Singing for Freedom

Today, the congregation will be singing hymns from our hymnals which are particularly precious to us as Unitarian Universalists. But today, being the last Sunday in February, is also part of Black History Month.

Now, there’s very good reason for an entire month of the year to be devoted to lifting up, and learning about black history, or African American history. This is because, for most of our history, most Americans never heard, and never knew anything about African American history.

And this is because African Americans weren’t free. [You can add that they weren’t free because they were enslaved, or that they weren’t free because of slavery. More on this at the end of my post.] They weren’t free to share the stories of their lives. They weren’t free to talk about their hopes and dreams. And most of all, they hoped for, and dreamed of freedom.

If they spoke about their dreams of freedom, they had to do it carefully and secretly. They communicated, often, in code; in secret messages. And one way they did this was through songs and the words in those songs. They would teach the songs to one another to convey the secret messages.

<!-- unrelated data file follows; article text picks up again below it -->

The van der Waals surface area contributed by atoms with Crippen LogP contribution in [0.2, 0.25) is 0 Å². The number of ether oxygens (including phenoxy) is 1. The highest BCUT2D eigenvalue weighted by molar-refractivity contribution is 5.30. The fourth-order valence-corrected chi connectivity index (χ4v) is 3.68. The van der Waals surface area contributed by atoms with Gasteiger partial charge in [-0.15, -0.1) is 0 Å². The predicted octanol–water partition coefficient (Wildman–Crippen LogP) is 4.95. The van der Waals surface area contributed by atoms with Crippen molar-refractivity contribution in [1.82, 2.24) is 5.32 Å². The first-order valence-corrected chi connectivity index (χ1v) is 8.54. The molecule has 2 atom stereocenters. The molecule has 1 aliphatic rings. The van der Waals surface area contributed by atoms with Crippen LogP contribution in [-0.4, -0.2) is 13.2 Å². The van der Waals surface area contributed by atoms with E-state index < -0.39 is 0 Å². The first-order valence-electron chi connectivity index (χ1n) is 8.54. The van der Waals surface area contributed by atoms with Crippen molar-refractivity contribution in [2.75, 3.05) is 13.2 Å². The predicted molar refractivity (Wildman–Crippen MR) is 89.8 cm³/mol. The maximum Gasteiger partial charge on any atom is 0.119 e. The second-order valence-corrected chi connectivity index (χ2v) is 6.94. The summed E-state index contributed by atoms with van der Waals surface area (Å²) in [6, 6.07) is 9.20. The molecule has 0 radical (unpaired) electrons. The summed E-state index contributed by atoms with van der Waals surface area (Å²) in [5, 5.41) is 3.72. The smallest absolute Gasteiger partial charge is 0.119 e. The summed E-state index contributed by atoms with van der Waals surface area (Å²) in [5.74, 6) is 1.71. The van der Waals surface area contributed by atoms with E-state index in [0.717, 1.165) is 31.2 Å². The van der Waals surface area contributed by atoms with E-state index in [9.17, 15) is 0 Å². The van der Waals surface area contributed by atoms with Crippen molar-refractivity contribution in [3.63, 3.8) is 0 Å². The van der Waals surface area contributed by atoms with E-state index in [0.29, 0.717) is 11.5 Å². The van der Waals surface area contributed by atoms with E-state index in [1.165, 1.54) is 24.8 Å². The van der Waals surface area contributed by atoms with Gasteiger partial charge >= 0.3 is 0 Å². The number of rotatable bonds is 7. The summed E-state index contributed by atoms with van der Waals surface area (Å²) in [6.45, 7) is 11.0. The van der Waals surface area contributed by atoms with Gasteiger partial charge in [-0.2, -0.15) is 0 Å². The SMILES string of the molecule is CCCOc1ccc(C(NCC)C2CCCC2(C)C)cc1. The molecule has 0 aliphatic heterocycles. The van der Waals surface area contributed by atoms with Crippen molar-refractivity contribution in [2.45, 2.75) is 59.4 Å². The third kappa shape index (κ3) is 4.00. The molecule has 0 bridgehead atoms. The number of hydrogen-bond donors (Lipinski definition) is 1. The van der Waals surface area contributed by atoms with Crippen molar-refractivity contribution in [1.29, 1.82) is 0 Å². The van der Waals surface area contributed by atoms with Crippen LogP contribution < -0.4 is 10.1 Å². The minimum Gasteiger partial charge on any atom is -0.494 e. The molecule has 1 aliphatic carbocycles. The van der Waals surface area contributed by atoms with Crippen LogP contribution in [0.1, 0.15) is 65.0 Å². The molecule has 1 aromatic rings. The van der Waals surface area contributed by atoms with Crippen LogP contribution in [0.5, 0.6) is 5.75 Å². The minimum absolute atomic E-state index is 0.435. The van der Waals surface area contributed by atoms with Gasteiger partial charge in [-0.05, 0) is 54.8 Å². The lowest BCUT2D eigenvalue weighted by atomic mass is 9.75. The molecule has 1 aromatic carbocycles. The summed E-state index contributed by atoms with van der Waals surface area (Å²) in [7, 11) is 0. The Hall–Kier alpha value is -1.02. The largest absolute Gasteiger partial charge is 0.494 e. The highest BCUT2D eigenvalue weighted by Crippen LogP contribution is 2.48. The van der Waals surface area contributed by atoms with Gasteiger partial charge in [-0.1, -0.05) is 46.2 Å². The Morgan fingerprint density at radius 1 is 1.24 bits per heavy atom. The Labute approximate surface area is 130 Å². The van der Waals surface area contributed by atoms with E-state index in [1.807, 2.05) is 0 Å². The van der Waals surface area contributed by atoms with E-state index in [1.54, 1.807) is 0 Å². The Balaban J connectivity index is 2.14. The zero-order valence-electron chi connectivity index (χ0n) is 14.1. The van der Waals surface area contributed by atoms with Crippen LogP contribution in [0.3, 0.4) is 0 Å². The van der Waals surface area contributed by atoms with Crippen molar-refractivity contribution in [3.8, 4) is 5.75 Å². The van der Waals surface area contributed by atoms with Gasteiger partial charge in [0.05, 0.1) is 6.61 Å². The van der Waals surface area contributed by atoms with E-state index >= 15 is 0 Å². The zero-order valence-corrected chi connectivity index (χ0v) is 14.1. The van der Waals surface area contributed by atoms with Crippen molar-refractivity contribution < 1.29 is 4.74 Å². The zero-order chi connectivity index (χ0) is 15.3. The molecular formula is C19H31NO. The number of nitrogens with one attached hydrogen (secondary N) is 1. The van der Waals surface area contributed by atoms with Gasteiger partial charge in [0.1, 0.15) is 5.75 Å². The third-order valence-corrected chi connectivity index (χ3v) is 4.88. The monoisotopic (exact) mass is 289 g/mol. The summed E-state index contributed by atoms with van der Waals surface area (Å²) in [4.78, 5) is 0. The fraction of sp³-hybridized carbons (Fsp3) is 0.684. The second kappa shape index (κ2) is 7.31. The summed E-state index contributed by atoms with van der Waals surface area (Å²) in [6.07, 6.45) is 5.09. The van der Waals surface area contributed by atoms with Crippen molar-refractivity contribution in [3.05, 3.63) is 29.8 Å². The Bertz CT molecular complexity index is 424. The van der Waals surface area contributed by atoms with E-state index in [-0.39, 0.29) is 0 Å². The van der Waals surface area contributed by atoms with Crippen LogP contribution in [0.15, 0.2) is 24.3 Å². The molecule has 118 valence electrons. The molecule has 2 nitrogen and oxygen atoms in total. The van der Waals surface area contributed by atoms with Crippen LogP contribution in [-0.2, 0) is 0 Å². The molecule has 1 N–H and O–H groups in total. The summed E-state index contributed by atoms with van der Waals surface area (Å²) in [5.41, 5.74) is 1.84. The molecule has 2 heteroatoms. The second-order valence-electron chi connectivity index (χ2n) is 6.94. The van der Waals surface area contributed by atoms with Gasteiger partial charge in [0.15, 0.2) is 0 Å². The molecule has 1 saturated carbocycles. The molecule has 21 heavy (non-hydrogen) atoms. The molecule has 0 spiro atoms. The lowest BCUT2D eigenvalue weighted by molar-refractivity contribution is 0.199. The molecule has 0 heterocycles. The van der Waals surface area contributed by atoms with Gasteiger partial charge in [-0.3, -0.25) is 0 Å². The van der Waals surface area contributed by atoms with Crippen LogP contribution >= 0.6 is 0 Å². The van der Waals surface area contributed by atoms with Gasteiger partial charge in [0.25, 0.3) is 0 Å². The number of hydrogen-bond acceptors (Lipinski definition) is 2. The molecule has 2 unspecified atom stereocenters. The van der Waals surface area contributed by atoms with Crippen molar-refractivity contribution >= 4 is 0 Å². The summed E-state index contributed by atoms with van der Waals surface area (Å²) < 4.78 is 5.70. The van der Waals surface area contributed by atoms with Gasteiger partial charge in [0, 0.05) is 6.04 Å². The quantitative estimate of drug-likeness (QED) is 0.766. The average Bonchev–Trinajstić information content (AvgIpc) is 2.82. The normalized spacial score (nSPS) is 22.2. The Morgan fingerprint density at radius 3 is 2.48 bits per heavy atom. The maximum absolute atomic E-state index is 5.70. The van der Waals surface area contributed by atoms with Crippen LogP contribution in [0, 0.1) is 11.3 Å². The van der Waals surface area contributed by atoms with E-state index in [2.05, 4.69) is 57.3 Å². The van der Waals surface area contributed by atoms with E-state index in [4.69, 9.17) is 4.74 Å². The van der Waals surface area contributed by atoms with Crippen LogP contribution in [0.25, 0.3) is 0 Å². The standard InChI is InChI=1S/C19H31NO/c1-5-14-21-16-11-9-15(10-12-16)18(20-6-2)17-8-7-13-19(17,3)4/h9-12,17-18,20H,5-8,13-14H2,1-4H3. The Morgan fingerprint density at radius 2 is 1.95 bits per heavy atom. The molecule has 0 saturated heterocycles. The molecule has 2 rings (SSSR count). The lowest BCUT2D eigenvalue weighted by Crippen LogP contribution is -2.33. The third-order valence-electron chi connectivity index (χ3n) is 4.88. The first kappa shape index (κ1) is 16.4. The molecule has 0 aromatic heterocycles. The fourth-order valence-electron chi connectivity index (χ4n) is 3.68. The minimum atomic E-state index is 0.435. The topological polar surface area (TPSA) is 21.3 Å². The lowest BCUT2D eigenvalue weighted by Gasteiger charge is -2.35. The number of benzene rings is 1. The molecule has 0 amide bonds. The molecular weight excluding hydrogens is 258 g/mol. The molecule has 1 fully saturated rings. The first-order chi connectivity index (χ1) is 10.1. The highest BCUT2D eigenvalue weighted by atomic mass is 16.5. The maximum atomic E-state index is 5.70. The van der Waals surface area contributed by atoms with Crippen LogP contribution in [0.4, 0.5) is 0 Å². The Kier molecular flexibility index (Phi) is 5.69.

And one of those songs, an African American folk song, is in the pages of our grey hymnal, Singing the Living Tradition: # 116: “I’m on My Way.” We’re going to sing it. So open your hymnals.

Now, this is a “call and response” type folk song, meaning that one voice calls out a simple line and the others repeat it in response. For the first verse, I’ll be the caller and you all respond. Notice that the last line we sing all together. For the rest of the verses, we’ll have those of you on the left sing the call line, and those on the right sing the response.

And we’ll sing this song. We’ll sing it with meaning. We’ll sing it in honor of the historical roots from which it came.

We’ll sing it in celebration of Black History Month and we’ll sing it in the spirit of freedom, for even now African Americans still aren’t truly, fully free.



You’ll need to alert your musician to your plans for singing this song, so you can get a starting pitch and accompaniment. The song lends itself well to unaccompanied singing, and you can add clapping for those who aren’t holding hymnals.

Regarding whether to mention slavery or not, you’ll need to discern thoughtfully about how explicit to be about it. Very young children have perhaps heard the word slavery, but don’t know what it means. I mainly erred on the side of leaving slavery as a concept and a word only heavily implied. This was meant intentionally, so that more mature listeners could “hear between the lines” of my words, and children might be intrigued as to why African Americans weren’t free. This would theoretically lead to some of them raising questions about the reflection at a later time with their parents, hopefully in a setting where parents could respond appropriately and authentically to their children’s curiosity.

Our congregations are places meant to hold, consider, and learn about difficult topics. However, in the context of a short Reflection for All Ages, there is not ample time to hear the breadth of children’s questions and “unpack” everything that slavery is, and why it concerns us as Unitarian Universalists.